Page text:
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Sheila Scotter – The Inimitable Queen of Style

April 22, 2012

Sheila Scotter AM, MBE

Rare is the felicity of the times, when you can think what you like and speak what you think.

— Tacitus,
The History, I.i

I first met Sheila Scotter when I was the cultural attaché at the French Consulate in Melbourne in 1988/89 looking after France’s $25 million cultural gift to the Australian Bi-Centenary. As part of these Bi-Centenary celebrations there were many official openings at the Melbourne Art Centre to which we would invite Sheila Scotter.

Alison WatersBeing a hat lover I would always admire Sheila’s evening hats as I often wore an evening bandeau. She told me about her bespoke milliner Marea Bright of Collins Street who would make these exotic evening hats for her with little diamantes that would sparkle when the lights went down at the opera or the theater. As she explained “I would be noticed by everyone, even in the dark” Sheila Scotter was certainly hard to miss.

Sheila’s deportment and elegant style was, funnily enough, not of the establishment English style. She was often referred to as ‘the silver duchess’ and that would have fitted well with her well modulated voice and imperious air, but she was far more like a fastidious, formidable, French aristocrat mixing in the salons of the Faubourg Saint-Germaine, in Paris. She knew all about etiquette, style, and ritual but apparently little about empathy.

Sheila Scotter Funeral - Photo via The AgeMarcel Proust the great French writer would have loved Sheila as a character in perhaps À la recherché du temps perdu Remembrance of Things Past and in fact Sheila Scotter was a symbol of the grandeur of the past and the world of genteel luxury, beautiful apartments, chauffeured driven cars, fresh flowers daily and fine dining – she herself was a good cook. But Sheila Scotter worked professionally for most of her long life. In fact she had a very strong work ethic that must have come from her family’s English military and Church background. I think the two great influences of the thirties in England and Europe when Sheila Scotter was a young adult were probably Proust and Freud. A student of Freud in the 21st century would have detected very quickly the discrepancy between the legend and the real women.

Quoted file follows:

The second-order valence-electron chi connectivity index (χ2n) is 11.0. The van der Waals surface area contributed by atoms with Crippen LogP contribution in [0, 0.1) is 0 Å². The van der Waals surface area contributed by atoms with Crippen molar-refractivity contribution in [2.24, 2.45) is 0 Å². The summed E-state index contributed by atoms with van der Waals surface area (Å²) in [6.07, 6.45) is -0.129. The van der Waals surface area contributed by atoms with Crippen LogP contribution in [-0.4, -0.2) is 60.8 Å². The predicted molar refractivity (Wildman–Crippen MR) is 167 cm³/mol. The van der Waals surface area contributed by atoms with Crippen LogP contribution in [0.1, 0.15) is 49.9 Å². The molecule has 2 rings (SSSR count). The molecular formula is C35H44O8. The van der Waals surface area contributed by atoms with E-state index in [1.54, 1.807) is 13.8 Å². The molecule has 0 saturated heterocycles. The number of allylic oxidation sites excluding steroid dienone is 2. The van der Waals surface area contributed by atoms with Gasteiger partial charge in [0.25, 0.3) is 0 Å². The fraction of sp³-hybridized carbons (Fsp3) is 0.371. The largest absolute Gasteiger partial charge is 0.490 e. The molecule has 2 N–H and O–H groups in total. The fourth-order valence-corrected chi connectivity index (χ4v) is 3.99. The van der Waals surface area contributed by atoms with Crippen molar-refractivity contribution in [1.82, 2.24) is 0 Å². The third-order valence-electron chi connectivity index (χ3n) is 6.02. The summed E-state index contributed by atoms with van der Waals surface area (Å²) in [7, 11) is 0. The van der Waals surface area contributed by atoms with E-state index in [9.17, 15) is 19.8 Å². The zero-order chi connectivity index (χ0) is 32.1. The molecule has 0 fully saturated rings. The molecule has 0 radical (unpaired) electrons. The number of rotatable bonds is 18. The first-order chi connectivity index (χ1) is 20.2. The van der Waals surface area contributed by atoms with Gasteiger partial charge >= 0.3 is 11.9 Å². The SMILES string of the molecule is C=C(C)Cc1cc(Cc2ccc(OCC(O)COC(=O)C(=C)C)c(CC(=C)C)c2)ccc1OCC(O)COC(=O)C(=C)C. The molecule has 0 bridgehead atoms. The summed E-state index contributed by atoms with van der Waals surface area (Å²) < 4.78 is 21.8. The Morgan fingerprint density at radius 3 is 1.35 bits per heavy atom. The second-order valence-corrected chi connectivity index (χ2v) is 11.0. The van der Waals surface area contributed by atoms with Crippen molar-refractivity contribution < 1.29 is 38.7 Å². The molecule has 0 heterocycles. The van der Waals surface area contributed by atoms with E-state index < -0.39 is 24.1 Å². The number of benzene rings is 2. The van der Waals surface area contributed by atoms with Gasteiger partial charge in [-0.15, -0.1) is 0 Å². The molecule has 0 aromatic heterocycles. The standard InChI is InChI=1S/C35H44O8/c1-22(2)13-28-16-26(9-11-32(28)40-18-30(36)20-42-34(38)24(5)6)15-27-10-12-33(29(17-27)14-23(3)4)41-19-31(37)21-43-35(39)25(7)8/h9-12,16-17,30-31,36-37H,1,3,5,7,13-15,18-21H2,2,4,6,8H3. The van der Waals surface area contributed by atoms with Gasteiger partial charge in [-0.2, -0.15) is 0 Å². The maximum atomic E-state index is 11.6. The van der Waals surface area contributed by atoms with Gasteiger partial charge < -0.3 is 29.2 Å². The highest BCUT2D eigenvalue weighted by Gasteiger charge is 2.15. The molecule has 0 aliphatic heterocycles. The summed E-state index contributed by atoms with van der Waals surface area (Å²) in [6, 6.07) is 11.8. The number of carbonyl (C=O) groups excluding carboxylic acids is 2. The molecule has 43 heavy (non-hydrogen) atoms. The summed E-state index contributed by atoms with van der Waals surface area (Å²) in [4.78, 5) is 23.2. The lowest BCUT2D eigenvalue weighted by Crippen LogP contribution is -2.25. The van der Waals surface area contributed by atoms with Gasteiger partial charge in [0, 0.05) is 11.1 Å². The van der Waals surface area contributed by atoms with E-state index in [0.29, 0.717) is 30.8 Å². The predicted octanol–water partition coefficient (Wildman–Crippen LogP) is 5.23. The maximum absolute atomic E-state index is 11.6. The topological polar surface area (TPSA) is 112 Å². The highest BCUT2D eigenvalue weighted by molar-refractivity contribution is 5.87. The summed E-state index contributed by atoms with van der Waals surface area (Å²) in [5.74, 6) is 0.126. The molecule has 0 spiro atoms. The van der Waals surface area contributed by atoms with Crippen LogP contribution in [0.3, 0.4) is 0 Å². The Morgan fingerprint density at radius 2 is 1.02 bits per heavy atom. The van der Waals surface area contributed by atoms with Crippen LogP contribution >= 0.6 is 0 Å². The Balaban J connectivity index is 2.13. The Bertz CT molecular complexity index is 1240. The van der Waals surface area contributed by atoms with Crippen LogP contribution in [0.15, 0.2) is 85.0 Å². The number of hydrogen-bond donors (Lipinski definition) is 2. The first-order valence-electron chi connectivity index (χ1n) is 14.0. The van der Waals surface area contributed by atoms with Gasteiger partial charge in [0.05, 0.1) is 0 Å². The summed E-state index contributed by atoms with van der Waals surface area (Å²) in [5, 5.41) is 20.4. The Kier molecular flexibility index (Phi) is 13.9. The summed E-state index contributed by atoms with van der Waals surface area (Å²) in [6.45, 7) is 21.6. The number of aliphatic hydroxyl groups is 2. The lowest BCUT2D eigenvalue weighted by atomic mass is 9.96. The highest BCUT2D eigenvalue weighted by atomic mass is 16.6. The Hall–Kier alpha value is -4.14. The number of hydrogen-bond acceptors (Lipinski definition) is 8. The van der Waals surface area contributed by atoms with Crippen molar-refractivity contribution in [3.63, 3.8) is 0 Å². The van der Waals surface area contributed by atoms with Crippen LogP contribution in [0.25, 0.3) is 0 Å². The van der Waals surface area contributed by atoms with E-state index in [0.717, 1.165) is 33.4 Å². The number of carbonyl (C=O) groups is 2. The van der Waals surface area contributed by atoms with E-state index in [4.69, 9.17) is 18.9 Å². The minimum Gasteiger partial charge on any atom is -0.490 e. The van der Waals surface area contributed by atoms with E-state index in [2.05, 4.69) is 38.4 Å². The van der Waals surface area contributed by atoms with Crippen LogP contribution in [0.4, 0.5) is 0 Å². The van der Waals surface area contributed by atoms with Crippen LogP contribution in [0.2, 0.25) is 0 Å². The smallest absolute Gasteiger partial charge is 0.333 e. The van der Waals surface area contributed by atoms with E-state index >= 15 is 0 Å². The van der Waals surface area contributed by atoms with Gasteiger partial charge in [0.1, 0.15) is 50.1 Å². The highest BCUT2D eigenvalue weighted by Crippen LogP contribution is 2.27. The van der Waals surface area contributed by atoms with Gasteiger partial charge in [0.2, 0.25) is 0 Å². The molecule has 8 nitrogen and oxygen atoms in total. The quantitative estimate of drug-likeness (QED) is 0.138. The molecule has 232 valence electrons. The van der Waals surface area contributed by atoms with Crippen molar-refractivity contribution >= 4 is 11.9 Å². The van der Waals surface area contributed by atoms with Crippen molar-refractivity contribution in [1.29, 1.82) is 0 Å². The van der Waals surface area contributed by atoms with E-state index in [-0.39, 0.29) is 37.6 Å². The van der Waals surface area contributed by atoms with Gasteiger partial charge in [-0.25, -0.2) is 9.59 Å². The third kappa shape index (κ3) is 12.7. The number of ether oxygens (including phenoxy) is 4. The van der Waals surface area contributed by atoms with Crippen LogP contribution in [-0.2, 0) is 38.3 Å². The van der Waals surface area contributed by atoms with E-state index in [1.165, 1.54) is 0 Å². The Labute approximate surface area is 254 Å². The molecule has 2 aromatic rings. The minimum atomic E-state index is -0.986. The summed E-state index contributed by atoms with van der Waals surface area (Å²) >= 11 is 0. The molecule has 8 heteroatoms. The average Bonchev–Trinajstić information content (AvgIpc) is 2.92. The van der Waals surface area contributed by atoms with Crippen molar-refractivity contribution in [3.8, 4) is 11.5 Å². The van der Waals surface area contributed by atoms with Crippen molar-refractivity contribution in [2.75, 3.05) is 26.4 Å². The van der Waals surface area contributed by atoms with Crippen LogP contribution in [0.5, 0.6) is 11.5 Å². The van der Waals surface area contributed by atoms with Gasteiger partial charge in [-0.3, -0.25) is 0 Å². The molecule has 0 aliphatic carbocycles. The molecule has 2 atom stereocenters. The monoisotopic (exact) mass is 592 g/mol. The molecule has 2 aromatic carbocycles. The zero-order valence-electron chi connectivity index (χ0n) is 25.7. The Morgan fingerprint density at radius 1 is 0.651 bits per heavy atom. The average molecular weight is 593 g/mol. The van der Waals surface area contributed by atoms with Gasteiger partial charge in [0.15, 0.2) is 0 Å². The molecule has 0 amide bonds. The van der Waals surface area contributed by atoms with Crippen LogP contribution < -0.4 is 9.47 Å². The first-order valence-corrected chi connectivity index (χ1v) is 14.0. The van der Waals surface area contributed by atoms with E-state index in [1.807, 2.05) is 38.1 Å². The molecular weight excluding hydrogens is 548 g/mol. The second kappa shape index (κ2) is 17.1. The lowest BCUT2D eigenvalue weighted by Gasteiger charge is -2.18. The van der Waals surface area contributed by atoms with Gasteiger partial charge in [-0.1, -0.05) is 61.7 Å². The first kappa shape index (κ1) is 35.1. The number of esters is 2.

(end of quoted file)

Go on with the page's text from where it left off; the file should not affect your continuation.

Sheila Scotter Funeral - Photo via The AgeSheila had charisma and sex appeal. When she walked into a room all eyes would be on her and she knew how to make the most of her entrances and exits. She certainly was fastidious in everything she did, things were always ‘to be done properly’. Sheila had an innate sense of discipline probably the result of being sent to boarding school in England at the age of four while her parents were still in India. She could be kind and supportive and her close friends speak of her loyalty. She also could be jealous and bitchy and very, very demanding.

Sheila ScotterA perfectionist right to the very end Sheila planned every detail of her funeral for 200 of her closest friends and associates. The funeral was held on Friday 20th of April in St Silas High Anglican Church, Albert Park. Born in India, a daughter of the Raj, her coffin was covered in white roses, gladioli and lilies and was appropriately draped with the Australian flag as befits an AM and a MBE.

Alan Jones and Ros PackerVeteran Age writer Lawrence Money, with a reputation for an incisive tongue, gave a moving and personal eulogy and the fiercesome radio journalist Alan Jones showed a ‘soft and caring side’ to his character as he spoke about his ‘dear friend Sheila’ and her support for such causes as the opera, ballet and her many charities. Jones also recounted Sheila Scotters years as a journalist, particularly as Vogue editor and founder of Vogue Living. Close friend Sylvia Bradshaw gave us a look at the naughty and playful Sheila, the coquettish Sheila and her enthusiasm for titled gentlemen. Former model and Vogue journalist Diane Masters spoke of her first meeting with Sheila at Myer Emporium in 1949 “there she was in a dashing black cloak and Spanish sombrero, a red rose tucked beneath the brim”

The WakeSoprano Tiffany Speight with David McNicol at the piano sang expressively O silver Moon the aria from the Dvořák’s opera Russalka. (this aria had been a great favorite of the revered Australian soprano Dame Joan Hammond and Sheila Scotter had been an active member of the Dame Joan Hammond Award). For sensuous, heart-tugging beauty, you do no better than this beautiful music and these words. The aria conjures up a magical world that you can believe in while the music takes you there:

Rusalka, singing to the moon, whose beams now light up the whole landscape.
It is a beautiful summer’s night –

O moon in the velvet heavens,
your light shines far,
you roam throughout the whole world,
gazing into human dwellings.
O moon, stay a while,
tell me where my beloved is! …
O tell him, silver moon,
that my arms enfold him,
in the hope that for at least a moment
he will dream of me. …
Shine on him, wherever he may be,
and tell him of the one who awaits him here! …
If a human soul should dream of me,
may he still remember me on awakening;
o moon, do not fade away!

At the wake afterwards we sipped on Mumm Champagne and nibbled delicacies from Peter Rowland Catering, with of course linen napkins. We all reminisced about our ‘Sheila moments’. I think Sheila Scotter would have loved it.

John Hoerner - Douglas Butler - Jan McGuinness

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